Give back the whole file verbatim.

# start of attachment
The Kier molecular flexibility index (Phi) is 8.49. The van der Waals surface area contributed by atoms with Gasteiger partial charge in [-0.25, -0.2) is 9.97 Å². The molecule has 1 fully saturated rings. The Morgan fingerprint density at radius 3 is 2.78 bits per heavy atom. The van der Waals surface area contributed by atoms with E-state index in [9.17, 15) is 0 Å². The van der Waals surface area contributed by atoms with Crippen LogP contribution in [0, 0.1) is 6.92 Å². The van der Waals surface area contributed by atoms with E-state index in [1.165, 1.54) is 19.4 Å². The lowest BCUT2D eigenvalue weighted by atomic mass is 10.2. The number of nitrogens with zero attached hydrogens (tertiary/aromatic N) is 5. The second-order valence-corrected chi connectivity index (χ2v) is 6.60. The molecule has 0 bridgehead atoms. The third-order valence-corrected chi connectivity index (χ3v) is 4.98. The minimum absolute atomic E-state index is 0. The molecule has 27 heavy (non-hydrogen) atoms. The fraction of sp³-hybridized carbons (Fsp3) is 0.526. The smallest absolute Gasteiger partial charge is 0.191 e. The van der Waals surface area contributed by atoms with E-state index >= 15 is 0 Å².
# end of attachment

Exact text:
The Kier molecular flexibility index (Phi) is 8.49. The van der Waals surface area contributed by atoms with Gasteiger partial charge in [-0.25, -0.2) is 9.97 Å². The molecule has 1 fully saturated rings. The Morgan fingerprint density at radius 3 is 2.78 bits per heavy atom. The van der Waals surface area contributed by atoms with E-state index in [9.17, 15) is 0 Å². The van der Waals surface area contributed by atoms with Crippen LogP contribution in [0, 0.1) is 6.92 Å². The van der Waals surface area contributed by atoms with E-state index in [1.165, 1.54) is 19.4 Å². The lowest BCUT2D eigenvalue weighted by atomic mass is 10.2. The number of nitrogens with zero attached hydrogens (tertiary/aromatic N) is 5. The second-order valence-corrected chi connectivity index (χ2v) is 6.60. The molecule has 0 bridgehead atoms. The third-order valence-corrected chi connectivity index (χ3v) is 4.98. The minimum absolute atomic E-state index is 0. The molecule has 27 heavy (non-hydrogen) atoms. The fraction of sp³-hybridized carbons (Fsp3) is 0.526. The smallest absolute Gasteiger partial charge is 0.191 e. The van der Waals surface area contributed by atoms with E-state index >= 15 is 0 Å².